In 2021, Louisiana will re-draw the maps that create the state’s congressional districts, as well as state House and state Senate districts. It is an opportunity, say the founders of Fair Districts Louisiana, to rethink how Louisiana goes about dividing up its electoral districts. Working with LSU’s Reilly Center, they plan to bring together lawmakers, concerned citizens and experts at a summit in Baton Rouge in January to explore new options. The AP’s Melinda Deslatte has the story:
Rep. Julie Stokes, who plans to attend the summit, said Louisiana districts have been drawn to be “ultraliberal or ultraconservative,” and don’t represent where many residents sit ideologically. She sees the January event as a way to learn about “best practices across the country.” “I just think that there’s a whole lot of people that are underrepresented because districts are drawn in a way that are too ideological in one direction or the other,” said Stokes, a Kenner Republican. “I have people come up to me all the time and say that they feel like the outliers are making all the decisions.”
Housing policies must address both rent and income
Affordable housing options for low and middle-income families continue to shrink. In 2010, 11.2 percent of unsubsidized apartments were affordable for very low-income families; today it has dwindled to 4.3 percent. Jenny Schuetz of the Brookings Institution reminds us that when developing solutions to the housing affordability crisis, it’s important to remember that “affordability” depends both on what families are earning and the cost of their rent.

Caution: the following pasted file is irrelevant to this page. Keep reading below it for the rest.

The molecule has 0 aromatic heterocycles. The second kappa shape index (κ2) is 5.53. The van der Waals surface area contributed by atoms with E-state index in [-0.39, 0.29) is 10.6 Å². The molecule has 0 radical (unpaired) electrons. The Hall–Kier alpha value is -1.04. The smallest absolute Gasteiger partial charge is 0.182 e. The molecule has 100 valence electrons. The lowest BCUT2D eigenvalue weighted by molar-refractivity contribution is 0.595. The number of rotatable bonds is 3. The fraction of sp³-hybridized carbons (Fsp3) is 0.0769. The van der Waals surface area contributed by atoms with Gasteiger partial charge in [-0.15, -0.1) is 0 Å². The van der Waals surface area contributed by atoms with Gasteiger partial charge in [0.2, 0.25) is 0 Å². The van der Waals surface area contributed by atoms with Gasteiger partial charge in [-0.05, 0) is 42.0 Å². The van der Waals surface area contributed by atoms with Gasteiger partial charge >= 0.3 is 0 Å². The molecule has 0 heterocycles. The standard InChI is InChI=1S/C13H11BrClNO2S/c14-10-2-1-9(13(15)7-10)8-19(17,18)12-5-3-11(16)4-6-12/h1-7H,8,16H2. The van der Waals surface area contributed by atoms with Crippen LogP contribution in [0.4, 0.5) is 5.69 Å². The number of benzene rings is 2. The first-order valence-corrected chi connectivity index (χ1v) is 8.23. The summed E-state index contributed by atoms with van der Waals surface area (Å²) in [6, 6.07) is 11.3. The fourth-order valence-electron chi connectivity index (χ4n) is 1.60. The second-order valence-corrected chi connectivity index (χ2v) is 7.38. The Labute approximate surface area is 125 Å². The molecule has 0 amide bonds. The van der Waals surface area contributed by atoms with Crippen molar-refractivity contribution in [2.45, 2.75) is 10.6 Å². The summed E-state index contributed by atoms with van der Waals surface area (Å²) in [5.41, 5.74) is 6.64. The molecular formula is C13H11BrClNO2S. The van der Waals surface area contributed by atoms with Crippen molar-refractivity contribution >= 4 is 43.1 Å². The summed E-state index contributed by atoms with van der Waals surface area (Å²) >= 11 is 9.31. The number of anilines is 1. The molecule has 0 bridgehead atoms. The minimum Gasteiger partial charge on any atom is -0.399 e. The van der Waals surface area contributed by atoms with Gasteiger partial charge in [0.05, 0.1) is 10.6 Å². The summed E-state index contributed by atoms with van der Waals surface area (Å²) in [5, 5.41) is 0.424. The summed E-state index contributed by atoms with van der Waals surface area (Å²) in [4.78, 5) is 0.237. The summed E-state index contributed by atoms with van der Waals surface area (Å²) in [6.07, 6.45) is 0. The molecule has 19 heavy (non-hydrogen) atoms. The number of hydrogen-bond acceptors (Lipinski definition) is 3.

From a policy perspective, it’s important to know what’s driving the change in affordability, because appropriate interventions may differ. If rents are increasing rapidly because of supply constraints or rising development costs, local governments might want to streamline the development process or relax zoning. By contrast, if data indicates that declining affordability mostly results from stagnant wages or declining working hours among low-skilled workers, then income supplements might be considered to be a more direct policy solution. Housing advocates and researchers often rely on standard affordability measures because they are a convenient shorthand to those in the field. Altogether, thinking carefully about how we measure affordability will help us better understand the underlying causes of the problem and design appropriate policy responses.